In addition to the morphology of the anti-black and black auroras, shown in Figs. 1, 2 and 3, a key parameter is the mean energy of the precipitating electrons creating the optical phenomenon. This can be determined uniquely by inverting the electron density altitude profile as observed by the EISCAT radar because new ionisation in the atmosphere depends on the flux of precipitating electrons from space whose final deposition altitude depends on their initial energy above the atmosphere12. The EISCAT arc1 code effectively covers all precipitating electron energies below \(\sim\) 30 keV due to the altitude range covered when pointing into the (near vertical) magnetic zenith11. However, the radar only has a 0.6\(^{\circ }\) FOV and the events analysed passed close by but never through the radar beam (see Figs. 2, 3). By assuming the energy spectrum of the precipitating electrons is a Maxwell–Boltzmann distribution13 we can use dual-wavelength optical image data, cross-calibrated against the radar data, to estimate the mean energy of the assumed spectrum anywhere in the FOV2. Due to the rapid motion of the anti-black and black aurora pairs, this can only be done using the prompt allowed auroral optical emissions. For the available camera technology, the most suitable emissions are 427.8 nm from \(\hbox {N}_2^+\) at a relatively lower altitude (> 100 km) corresponding to a higher electron energy (< 10 keV), and 844.6 nm from O at a relatively higher altitude (> 180 km) corresponding to a lower electron energy (< 0.5 keV). The altitude difference of the optical emissions results in almost no ambiguity for our analysis as our observations were always close to the local magnetic zenith. The filtered optical data was calibrated into absolute energy flux units (10\(^{-11}\) W m\(^{-2}\)) using the stars visible in the data frames14,15. The mean energy, taken from the optical data corresponding to the radar beam position in the sky (red circle in Figs. 2, 3), was cross-calibrated against the inverted radar data, following which the optical data were used to estimate the mean energy of the precipitating electrons elsewhere in the cameras’ common FOV.


The four anti-black aurora events analysed in this study are shown in Table 1. Listed are the time of each event, average drift velocity, and the respective optical ratios and mean energies of the black aurora, anti-black aurora, and the diffuse aurora background. The event observed at 23:18:28–23:18:37 UT was only partially visible, and tended to intermittently merge and split with other surrounding structures, thus the drift speed could not be accurately determined.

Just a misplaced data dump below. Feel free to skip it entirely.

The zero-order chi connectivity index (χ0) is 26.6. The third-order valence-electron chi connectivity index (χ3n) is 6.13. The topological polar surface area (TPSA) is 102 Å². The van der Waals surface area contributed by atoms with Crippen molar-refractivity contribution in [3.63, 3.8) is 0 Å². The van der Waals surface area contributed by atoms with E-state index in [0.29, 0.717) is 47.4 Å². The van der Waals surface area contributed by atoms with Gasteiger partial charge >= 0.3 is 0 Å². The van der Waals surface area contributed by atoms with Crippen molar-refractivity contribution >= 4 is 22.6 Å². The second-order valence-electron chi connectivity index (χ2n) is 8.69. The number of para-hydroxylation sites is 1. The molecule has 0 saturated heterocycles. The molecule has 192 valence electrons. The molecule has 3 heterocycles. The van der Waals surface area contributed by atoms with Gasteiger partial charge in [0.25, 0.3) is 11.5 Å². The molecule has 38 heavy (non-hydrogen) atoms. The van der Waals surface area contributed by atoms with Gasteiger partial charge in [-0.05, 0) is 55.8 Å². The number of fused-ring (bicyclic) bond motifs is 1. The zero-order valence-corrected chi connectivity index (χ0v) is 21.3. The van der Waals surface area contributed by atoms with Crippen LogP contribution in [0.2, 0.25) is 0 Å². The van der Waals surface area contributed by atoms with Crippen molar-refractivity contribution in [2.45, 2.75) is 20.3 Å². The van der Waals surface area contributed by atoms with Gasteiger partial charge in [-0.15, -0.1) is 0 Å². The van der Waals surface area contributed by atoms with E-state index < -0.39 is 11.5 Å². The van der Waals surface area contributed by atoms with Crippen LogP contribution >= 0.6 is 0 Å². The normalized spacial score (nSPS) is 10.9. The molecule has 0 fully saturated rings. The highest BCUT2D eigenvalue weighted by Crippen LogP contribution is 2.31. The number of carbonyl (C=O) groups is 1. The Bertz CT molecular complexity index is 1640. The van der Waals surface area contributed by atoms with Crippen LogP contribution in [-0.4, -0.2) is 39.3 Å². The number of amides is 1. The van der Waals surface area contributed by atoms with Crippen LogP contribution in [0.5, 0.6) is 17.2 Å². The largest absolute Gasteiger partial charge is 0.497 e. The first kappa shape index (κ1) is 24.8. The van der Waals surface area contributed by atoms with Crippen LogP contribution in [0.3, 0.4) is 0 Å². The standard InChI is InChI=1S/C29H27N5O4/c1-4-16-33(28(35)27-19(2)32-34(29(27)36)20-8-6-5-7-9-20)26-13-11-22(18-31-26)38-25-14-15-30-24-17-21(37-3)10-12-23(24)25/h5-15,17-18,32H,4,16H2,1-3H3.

For an assumed altitude of 105 km3, the average horizontal width and length of the anti-black aurora was 2.1 (1.5) and 13.3 (4.4) km for the four events, respectively, where the values in brackets refer to the standard deviation. The paired anti-black auroras morphology is very similar to that of the black auroras. The mean drift speed of the anti-black aurora was 1.3 (0.8) km s\(^{-1}\) eastward, which was practically identical to the black aurora. The ionospheric plasma convection velocity obtained from SuperDARN was near zero over the time period \(\sim\) 22:00 to 23:30 UT, consistent with the low level of geomagnetic activity.

Figure 4 shows the intensity profiles of one event (22:56:19–22:56:28 UT, panels t3–t5 of Figs. 2, 3). The intensity profile sampling lines (white) cross the black and anti-black aurora through their centres. This shows the anti-black and black auroras to be brighter and darker than the diffuse background, respectively. However, the intensity dip and peak are more obvious for 427.8 than for 844.6 nm. The optical intensity of the anti-black aurora was on average 10% and 6% brighter than the surrounding diffuse aurora in 427.8 and 844.6 nm, respectively, indicating an increase in the flux of the precipitating electrons for the four events. The greater increase for 427.8 nm (10%) than for 844.6 nm (6%) indicates an increase of the mean energy of precipitating electrons2. On the other hand, the optical intensity of the black auroras was on average 24% and 16% less than the surrounding diffuse aurora for 427.8 and 844.6 nm, respectively, indicating a decrease in the flux of the precipitating electrons for the four events. The greater decrease for 427.8 nm (24%) than for 844.6 nm (16%) indicates a decrease of the mean energy of the precipitating electrons2. This result for the black aurora is consistent with previous studies2,16 but that for the anti-black aurora is entirely new.